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Wednesday, September 14, 2011

Celebrating the banality of 1976 Top of the Pops

A highlight of the week is BBC 4's faithful serialising of Top of the Pops from 1976.
1976 was before punk, when banality and mediocrity reigned. The show was at the height of its powers and presented by a series of Radio 1 DJs: Jimmy Savile, Dave Lee Travis, Diddy David Hamilton. They seem really square now but were like rock gods back then.

The last show I saw featured 10,000 Volts performing Dr Kiss Kiss. "This stayed at number eight but two weeks running, but MUST go up, it's amazing," shouted the Hairy Monster. The lead singer could easily have been in her 40s, dressed in a floaty top and looking as if she'd just come back from Tesco.
Then there was the memorable "In Zaire" (?) and Twiggy proving why she never really took off as a singer. Steve Harley (Cockney Rebel) rampaged round the ramparts of a castle licking his lips in what he presumably thought was the height of sexiness.

Occasionally there's a gem among the dross. In this episode it was Abba and Dancing Queen. I remember the very first time I heard it, early on a Saturday, not long before we were setting off for a caravan holiday in Hayle. I shouted up the stairs to my Mum, "It's the new one from Abba, it's really good!" Although strictly speaking, I didn't give Abba the time of the day, being a David Bowie fan. The Number One spot was held by Elton John and Kiki Dee for what seemed like weeks with "Don't go breaking my heart."

Another highlight of the show for me is looking at what the audience is wearing, and their hairstyles. In 1976 the hairstyles de jour were a) a feather cut or mullet, and b) a strange bob with flicked up ends. I favoured (a).  The height of fashion was a short sleeved flowery dress, worn slightly below the knee, with a shirred / ruched top. I know, I had one. We also sported a knee-length denim skirt, not unlike the ones that Stella McCartney made fashionable last year, with a very demure pastel coloured short sleeved top. Wedge shoes were all the rage too athough you can't often see the feet of the dancing teens.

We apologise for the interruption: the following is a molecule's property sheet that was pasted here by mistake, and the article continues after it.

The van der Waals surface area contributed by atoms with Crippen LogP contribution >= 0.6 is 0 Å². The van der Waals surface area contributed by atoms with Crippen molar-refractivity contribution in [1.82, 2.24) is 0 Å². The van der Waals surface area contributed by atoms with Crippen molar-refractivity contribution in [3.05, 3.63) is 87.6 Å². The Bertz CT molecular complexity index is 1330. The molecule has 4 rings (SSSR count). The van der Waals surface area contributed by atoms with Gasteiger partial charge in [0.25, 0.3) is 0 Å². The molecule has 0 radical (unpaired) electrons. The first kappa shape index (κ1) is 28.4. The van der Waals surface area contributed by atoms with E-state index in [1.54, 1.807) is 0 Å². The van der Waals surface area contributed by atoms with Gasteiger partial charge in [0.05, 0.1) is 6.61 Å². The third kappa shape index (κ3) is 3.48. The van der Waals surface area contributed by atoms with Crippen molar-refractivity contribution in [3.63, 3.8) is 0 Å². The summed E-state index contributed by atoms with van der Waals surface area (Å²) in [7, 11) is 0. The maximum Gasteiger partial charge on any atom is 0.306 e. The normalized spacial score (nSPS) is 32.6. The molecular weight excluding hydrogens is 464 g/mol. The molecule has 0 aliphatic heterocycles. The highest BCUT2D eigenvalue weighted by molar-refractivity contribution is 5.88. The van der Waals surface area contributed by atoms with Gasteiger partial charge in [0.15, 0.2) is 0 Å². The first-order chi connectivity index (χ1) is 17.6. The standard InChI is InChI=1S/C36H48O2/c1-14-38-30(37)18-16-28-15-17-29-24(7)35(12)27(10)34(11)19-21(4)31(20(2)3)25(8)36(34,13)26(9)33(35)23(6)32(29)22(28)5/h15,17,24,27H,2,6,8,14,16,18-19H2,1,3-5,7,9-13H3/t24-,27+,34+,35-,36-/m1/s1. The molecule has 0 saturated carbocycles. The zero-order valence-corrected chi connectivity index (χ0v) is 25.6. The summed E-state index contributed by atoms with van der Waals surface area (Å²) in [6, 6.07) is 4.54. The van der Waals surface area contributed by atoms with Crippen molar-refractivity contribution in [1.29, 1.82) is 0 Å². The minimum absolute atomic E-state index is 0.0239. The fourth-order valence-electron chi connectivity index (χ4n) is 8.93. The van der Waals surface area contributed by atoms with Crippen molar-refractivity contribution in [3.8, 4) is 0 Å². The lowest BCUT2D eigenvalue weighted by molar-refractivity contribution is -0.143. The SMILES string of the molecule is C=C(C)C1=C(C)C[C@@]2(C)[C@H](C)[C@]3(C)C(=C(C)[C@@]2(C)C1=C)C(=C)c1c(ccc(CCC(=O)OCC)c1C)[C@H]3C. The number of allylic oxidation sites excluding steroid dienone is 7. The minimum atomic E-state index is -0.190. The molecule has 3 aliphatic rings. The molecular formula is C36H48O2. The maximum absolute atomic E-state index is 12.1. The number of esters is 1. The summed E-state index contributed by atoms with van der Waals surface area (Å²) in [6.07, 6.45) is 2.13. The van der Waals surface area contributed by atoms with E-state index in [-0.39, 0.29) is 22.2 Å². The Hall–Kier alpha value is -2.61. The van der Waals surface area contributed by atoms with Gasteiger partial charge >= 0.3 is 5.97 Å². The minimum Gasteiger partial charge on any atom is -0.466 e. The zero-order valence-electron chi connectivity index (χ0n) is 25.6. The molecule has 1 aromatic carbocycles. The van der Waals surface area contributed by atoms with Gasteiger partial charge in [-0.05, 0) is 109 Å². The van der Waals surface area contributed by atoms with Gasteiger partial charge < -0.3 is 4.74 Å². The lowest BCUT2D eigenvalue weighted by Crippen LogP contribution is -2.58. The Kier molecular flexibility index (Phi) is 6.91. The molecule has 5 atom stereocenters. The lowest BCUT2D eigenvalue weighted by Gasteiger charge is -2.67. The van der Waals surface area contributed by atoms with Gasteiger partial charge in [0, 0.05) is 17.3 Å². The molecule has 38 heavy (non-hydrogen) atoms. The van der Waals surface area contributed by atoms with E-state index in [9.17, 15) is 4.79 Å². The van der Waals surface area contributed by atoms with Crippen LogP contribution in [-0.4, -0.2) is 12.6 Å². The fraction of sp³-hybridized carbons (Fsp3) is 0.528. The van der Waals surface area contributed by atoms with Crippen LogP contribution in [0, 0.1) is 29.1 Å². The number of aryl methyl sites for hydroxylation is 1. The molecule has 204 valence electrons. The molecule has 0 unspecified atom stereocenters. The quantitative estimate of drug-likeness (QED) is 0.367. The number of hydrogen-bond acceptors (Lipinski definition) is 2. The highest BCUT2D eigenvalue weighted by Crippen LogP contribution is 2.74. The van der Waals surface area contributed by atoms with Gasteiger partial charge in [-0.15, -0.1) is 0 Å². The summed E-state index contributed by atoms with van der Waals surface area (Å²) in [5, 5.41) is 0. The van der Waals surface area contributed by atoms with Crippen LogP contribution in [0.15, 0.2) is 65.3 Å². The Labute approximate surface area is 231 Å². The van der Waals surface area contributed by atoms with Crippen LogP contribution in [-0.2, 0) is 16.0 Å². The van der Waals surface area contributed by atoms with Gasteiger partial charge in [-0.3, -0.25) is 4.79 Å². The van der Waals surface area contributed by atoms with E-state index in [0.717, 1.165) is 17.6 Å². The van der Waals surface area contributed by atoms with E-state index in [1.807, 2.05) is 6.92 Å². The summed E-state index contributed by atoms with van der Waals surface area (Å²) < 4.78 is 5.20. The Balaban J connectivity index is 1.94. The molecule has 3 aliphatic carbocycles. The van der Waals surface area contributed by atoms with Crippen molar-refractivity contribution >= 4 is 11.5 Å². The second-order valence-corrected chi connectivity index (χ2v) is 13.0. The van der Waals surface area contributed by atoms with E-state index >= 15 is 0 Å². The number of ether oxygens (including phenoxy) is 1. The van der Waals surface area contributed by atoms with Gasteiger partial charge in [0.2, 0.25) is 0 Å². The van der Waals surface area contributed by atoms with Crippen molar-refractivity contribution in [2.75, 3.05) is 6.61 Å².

Ruby Flipper
What's also funny about this re-run of 1976 is that the ill-fated dance troupe Ruby Flipper (right) gets another stay in the sun. Flick Colby, the creator of their predecessors Pan's People, created Ruby Flipper when Pan's got the chop after nine years. The septet featured boys and girls.

We thrilled to their literal interpretations. Wings' seminal hit "Open the door and let 'em in" featured Ruby Flipper's dancers peering out from behind cardboard doors. No dancing at all, just pouting and gesturing to "come on in."

We probably didn't thrill because Ruby Flipper was axed in 1976 after just a few months and replaced by the all girl troupe Legs & Co. For their first three appearances they didn't even have a name, but listeners to Ed Stewart were asked to come up with one. Sadly, the TOTPs show where it was announced, in Nov 1976, no longer exists in the archive.

The BBC apparently lost most of its 70s transmissions of TOTPs except for 1976, which is a real shame. I hope they are more careful now with their archiving!



2 comments:

FitForNothing said...

I've been avidly watching (well skipping the odd week) and it really has been terrible! but still riveting viewing.

I was looking forward to it moviing on through 77 and beyond, so if as you say they've lost all but 76 I'm gonna be devastated.

Anne @ The Frump Factor said...

Oh, my, as the memories come flooding back. 1976 was not a good year for me -- it was a pretty bad decade, actually -- but I loved, loved, LOVED "Don't Go Breakin' My Heart."

Oddly, I love the 70s fashion revival. What's up with THAT, I wonder?

Gadget

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